Kroger (KR) 2nd Quarter Earnings: What to Expect

Kroger Earnings: KR Stock Slides Lower on Q4 Miss

Shares of Kroger (KR), which have fallen 7% year to date and 19% in twelve months, haven’t delivered the sort of returns investors expected. The decline has been due to a combination of factors, namely slowing growth, particularly at a time when rivals have enjoyed strong revenue.

But is now the time to bet on a recovery? 

The supermarket giant is set to report second-quarter fiscal 2020 earnings results before the opening bell Thursday. The company has a lot to prove amid concerns about the health of its business model. While retailers like Target (TGT) and Walmart (WMT) have shown they can leverage their scale and execute to withstand the lingering trade tensions, Kroger has suffered erosion in its operating margins.

After having delivered below 2% revenue growth for the past several quarters, versus 3% growth for Walmart, Kroger management is optimistic that second-quarter results will show improvement. The company believes it will continue to grow market share as the year progresses. And with Kroger stock trading at just 10 times earnings, the shares are cheap enough to produce a significant bounce if Thursday’s second-quarter results come above expectations -- but that’s a big if.

In the three months that ended July, the Cincinnati, Ohio-based company is expected to earn 41 cents per share on revenue of $28.38 billion. This compares to the year-ago quarter when earnings came to 41 cents per share on revenue of $27.87 billion. For the full year, ending January, earnings of $2.17 per share would rise 2.85% year over year, while full-year revenue of $122.95 billion would increase 1.5% year over year.

The company is working to adapt to the fundamental change taking place in the grocery industry, such as the impact of technology as consumers move more towards online shopping and delivery. To that end, Kroger is working to is changing its model and has embraced new initiatives such as digital coupons which shoppers can use for online orders and in-store pickup. It has also adopted a program which it calls “Restock Kroger,” which encompasses capital investments, cost savings and free cash flow growth all aimed at returning shareholder value.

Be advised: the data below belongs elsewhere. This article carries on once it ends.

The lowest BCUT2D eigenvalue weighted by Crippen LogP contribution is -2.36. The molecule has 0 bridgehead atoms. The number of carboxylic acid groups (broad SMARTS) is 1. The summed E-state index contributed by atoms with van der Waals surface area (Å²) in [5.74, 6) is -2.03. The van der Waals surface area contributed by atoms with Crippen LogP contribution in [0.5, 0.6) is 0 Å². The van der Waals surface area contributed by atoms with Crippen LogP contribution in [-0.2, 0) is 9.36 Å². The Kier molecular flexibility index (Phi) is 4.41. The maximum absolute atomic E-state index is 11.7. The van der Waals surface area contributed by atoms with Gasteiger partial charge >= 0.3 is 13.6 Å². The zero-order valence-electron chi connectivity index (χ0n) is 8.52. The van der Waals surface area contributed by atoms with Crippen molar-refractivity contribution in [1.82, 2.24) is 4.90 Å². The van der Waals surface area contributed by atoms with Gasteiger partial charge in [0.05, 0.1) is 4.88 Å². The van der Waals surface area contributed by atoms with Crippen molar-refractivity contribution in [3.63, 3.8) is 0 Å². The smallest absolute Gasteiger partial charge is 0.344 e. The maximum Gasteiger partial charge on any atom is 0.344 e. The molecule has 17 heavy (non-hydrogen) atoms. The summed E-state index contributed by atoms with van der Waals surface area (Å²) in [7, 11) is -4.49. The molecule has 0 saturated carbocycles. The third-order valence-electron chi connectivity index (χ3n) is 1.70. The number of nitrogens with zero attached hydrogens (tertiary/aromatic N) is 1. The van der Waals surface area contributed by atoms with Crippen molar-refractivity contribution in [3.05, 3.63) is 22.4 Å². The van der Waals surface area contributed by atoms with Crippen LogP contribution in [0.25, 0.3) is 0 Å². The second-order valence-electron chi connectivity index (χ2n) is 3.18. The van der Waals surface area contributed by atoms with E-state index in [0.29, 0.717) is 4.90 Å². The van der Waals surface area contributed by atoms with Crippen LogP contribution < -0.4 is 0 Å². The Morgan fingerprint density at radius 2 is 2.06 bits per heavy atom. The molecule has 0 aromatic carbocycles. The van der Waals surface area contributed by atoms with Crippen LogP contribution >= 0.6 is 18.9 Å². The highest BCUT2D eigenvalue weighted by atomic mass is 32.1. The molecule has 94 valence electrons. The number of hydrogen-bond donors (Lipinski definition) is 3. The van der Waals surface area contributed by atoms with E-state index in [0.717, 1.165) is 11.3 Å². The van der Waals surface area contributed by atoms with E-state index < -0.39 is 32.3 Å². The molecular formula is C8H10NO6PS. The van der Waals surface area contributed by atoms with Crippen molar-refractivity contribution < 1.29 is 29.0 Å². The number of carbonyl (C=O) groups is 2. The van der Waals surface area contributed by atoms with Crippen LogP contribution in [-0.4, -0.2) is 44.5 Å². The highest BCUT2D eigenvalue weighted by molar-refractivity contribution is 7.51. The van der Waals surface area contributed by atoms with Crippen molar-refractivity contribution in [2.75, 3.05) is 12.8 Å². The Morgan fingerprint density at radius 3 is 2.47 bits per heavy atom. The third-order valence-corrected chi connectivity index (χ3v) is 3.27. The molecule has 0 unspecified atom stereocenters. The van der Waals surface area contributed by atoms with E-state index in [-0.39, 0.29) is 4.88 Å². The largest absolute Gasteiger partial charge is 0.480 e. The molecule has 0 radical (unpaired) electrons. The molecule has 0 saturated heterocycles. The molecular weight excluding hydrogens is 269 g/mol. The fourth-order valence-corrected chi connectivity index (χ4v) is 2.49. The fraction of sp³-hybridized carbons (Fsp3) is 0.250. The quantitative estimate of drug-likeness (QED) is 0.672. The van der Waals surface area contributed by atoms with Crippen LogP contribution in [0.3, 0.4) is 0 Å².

While these are gaining traction, investors want to know how will they boost Thursday’s results. In the first quarter, the company reported revenue of $37.3 billion, compared to $37.7 billion for the same period last year. Stiff competition and an aggressive promotional environment have been the primary headwinds for compressing margins. Q1 adjusted EPS was 72 per share, compared to 73 cents a year ago. The decline was due to lower profit margins, which decreased 40 basis points from a year ago.

On Thursday, analysts will want to see if Kroger can improve on the numbers. But profitability will be tough to swing. Not only is Kroger aggressively working toward more convenient grocery delivery options, but it also acquired meal-kit provider, Home Chef, to bolster omnichannel capabilities. These investments are aimed at growing revenue and market share, but they could further shrink profitability. With a 2.5% yield, combined with a cheap stock price, the risk-reward look favorable.

The views and opinions expressed herein are the views and opinions of the author and do not necessarily reflect those of Nasdaq, Inc.

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Richard Saintvilus

After having spent 20 years in the IT industry serving in various roles from system administration to network engineer, Richard Saintvilus became a finance writer, covering the investor's view on the premise that everyone deserves a level playing field. His background as an engineer with strong analytical skills helps him provide actionable insights to investors. Saintvilus is a Warren Buffett disciple who bases his investment decisions on the quality of a company's management, its growth prospects, return on equity and other metrics, including price-to-earnings ratios. He employs conservative strategies to increase capital, while keeping a watchful eye on macro-economic events to mitigate downside risk. Saintvilus' work has been featured on CNBC, Yahoo! Finance, MSN Money, Forbes, Motley Fool and numerous other outlets. You can follow him on Twitter at @Richard_STv.

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